Omigosh, that picture is *adorable* thanks for posting it. I can see how she and her moustache brought you much joy...

Interesting about the calculators & programming!

I have the same experience with frisbee being pretty much the only exercise I learned to do (also with my Dad) when I was a kid.

Here's to hoping for lots more sun and frisbee-filled days :)


http://www.hpmuseum.org/srinst.htm

Does this help any?

---your friendly far-from-neighborhood Math Forum employee,
--- melissa


Thank you for the picture! Glad you are home safe.


On Calculating Machines: Jed, have you ever heard of the Curta? If not, check out

http://www.vcalc.net/cu.htm

Cliff Stoll wrote a great article on it that appeared in SciAm last year (also on the web someplace.)

Hope you get a chance to read about it and enjoy it as much as I did.
--JJ


Lisa has a Curta -- they're incredibly cool, and speak of a completely different age that I wasn't sure had really existed outside of fiction. Complex machines with precision craftsmanship, performing wonders without batteries. Sort of like a typewriter, I suppose, except compact and beautiful in a German engineering way.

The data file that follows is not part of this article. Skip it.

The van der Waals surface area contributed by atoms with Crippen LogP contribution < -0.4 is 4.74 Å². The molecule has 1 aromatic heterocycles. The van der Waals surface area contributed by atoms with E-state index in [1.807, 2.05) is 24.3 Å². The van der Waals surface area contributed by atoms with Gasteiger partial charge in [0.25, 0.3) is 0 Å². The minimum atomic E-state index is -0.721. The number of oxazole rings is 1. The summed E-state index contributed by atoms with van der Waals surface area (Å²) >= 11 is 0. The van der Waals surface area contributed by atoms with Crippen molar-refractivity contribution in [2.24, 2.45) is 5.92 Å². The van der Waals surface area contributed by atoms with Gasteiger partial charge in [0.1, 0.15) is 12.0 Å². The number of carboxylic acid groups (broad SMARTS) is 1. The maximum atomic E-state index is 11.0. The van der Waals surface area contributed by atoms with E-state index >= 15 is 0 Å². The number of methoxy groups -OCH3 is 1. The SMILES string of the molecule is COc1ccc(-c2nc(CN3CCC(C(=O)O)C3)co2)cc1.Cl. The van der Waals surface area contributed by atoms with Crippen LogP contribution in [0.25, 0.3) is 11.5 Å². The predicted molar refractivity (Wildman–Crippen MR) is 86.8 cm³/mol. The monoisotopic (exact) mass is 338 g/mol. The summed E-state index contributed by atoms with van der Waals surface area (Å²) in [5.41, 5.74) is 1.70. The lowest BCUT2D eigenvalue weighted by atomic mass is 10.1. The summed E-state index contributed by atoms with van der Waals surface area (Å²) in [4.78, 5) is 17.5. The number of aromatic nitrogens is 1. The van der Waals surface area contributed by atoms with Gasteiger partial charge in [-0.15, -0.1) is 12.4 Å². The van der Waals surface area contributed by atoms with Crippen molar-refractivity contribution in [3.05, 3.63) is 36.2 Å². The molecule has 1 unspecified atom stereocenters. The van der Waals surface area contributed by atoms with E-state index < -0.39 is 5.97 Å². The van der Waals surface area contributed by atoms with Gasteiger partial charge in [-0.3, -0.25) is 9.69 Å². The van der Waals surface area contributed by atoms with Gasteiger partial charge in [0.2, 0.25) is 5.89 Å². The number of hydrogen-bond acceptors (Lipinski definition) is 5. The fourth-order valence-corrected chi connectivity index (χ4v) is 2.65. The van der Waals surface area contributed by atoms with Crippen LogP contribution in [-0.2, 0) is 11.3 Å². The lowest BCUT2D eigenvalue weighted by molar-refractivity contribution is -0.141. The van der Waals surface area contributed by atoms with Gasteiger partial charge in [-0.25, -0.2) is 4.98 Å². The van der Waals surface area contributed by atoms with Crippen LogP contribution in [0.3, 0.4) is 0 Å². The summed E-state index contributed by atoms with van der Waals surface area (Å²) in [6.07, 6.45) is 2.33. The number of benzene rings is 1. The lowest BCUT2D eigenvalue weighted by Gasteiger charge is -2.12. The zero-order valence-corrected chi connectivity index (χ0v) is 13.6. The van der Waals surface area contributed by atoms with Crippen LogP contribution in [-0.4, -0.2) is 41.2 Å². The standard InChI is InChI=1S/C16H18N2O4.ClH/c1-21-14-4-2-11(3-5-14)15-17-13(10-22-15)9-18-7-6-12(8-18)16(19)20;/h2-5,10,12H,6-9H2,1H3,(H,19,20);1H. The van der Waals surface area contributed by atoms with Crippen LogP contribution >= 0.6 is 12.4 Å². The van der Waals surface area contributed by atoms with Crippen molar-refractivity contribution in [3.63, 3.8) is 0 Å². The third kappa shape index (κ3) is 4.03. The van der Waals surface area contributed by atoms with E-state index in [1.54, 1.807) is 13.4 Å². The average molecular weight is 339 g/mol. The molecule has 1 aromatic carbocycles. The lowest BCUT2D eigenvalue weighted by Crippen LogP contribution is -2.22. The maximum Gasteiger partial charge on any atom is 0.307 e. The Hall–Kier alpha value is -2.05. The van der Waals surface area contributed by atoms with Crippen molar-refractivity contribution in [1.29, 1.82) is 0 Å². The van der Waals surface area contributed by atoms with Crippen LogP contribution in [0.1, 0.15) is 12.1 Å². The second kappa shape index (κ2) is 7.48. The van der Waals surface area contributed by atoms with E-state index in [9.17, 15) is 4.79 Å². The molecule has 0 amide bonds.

Thanks for the slide rule instructions, Melissa! Good stuff. I have now performed actual calculations on the slide rule.

Jeremy and Michael: Wow. The Curta is gorgeous. There are several for sale on eBay, ranging from $400 to about $750; I can't justify that much money on something that I have no actual use for (it would end up just sitting on one of my tchotchke shelves), but it's almost tempting. Interesting that the eBay ads talk about it being used in road rallies; I wouldn't have expected that to be the main use for this kind of thing. Michael, next time I'm out your way remind me that Lisa has one; I'd love to take a look at it.


She is so cute with the mustache. I bet now that she is laughing when she sees this photo.

[This was obviously spam, but also obviously posted by a human who had actually read the entry, so I'm allowing it (after removing the very obviously spammy URL). —Jed]